Ticketmaster Summer in Stages

The Secret Garden

Based on the novel by Frances Hodgson Burnett, book & lyrics by Marsha Norman, music by Lucy Simon
The British Theatre Academy
Ambassadors Theatre

One of the Marys with her spirit parents Credit: Roy Tan

This is a shortened version of the Tony Award-winning musical aimed at youngsters and performed by a rotating cast drawn from an ensemble of 300 young performers.

They are drawn from The British Theatre Academy, which gives training and performance opportunites under professional conditions to young people under 23 (in their phrase) “regardless of socioeconomic background.”

Hodgson Burnett’s century-old novel is the story of Mary Lennox, a little girl orphaned aged 10 while living in India when her parents succumb to an outbreak of cholera. She is sent back to England to live with a widower uncle she has never met who has a sickly little son and who finds her presence painful because she reminds him so much of his lost wife.

It is not exactly a happy family but things change when Mary discovers a secret garden. It has been locked and neglected because Mary’s aunt died there but now it and they are brought back to blossom. This 75-minute, single-act version retains most of the songs in the original musical; a tuneful delight, they often seem to echo old English ballads with a duet for Uncle Archibald and his dead wife Lily especially effective.

There is plenty of Edwardian sentiment, though no time for the book’s religious and philosophical elements (just as well perhaps), nor for any real character development, so both Mary and her sick cousin Colin change almost instantly from petulant horrors to darlings under the magic of the garden.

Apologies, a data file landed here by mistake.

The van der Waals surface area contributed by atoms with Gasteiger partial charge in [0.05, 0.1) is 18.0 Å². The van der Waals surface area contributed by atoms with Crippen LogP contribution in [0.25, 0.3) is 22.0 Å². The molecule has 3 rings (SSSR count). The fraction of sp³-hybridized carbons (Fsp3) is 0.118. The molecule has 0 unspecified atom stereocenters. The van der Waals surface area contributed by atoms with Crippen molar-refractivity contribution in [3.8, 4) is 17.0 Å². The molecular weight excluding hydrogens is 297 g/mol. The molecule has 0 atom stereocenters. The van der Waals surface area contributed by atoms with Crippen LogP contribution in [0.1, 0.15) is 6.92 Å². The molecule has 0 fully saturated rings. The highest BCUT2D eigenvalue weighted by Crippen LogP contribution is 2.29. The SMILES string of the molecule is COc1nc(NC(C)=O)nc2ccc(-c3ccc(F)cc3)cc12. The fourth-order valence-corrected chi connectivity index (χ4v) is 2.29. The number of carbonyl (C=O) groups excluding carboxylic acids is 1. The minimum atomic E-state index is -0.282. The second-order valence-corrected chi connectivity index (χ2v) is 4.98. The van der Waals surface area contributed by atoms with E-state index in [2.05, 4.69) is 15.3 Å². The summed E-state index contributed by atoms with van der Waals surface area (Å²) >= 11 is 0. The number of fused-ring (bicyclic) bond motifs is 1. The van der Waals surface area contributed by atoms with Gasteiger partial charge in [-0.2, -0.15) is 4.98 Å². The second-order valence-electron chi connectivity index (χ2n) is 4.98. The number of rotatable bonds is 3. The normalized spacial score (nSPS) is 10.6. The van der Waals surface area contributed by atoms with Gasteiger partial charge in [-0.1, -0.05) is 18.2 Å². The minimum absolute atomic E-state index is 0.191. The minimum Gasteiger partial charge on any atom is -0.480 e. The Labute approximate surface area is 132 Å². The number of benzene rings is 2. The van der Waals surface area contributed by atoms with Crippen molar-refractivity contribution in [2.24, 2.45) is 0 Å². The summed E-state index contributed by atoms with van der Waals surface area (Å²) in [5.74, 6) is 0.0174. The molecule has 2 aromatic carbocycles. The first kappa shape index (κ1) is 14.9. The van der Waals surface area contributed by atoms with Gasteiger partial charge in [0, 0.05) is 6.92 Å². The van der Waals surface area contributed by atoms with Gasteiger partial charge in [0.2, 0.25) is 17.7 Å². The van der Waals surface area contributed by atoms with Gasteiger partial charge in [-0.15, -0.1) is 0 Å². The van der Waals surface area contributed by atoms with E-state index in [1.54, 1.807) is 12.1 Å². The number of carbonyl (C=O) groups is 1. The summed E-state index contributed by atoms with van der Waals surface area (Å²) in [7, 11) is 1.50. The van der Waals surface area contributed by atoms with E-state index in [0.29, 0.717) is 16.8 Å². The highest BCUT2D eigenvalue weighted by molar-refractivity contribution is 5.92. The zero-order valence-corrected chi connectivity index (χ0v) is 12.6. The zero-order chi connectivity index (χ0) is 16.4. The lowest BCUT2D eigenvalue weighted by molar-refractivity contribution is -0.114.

After a brief scene in India where Mary tries to charm a snake, the scene shifts to Yorkshire with a flurry of dustsheets that scatters autumn leaves everywhere with the help of a chorus of young performers. They don’t seem to have any other real purpose other than to get more of the ensemble on stage, but director Rupert Hands uses them to add style to his production which has to play with the scaffolds of the theatre’s evening show Stomp pushed away behind a curtain.

Perhaps these supernumeraries are also good-intentioned ghosts for Mary’s parents who appear to be hovering in the background watching over her (more attentive than they were when alive) and Aunt Lily’s spirit both steps out of her portrait and appears in husband Archibald’s memory, contriving to provide Mary with the key to her garden.

While older, more experience members of the company show greater stage sense, most of the fledgling talents I saw hadn’t yet made the characters their own and nearly everyone needed much more projection. That didn’t stop them being a hit with an enthusiastic audience.

As a West End show, this leaves something to be desired but it isn’t asking the usual West End prices so a little indulgence is allowable and there is a special pleasure in seeing youngsters so thoroughly enjoying the opportunity that this production gives them.

Of those whom I saw, I don’t know who played what, the programme lists all of them without identification for particular performances, but you can’t help wondering which of these talents being nurtured have a theatrical future ahead of them.

Reviewer: Howard Loxton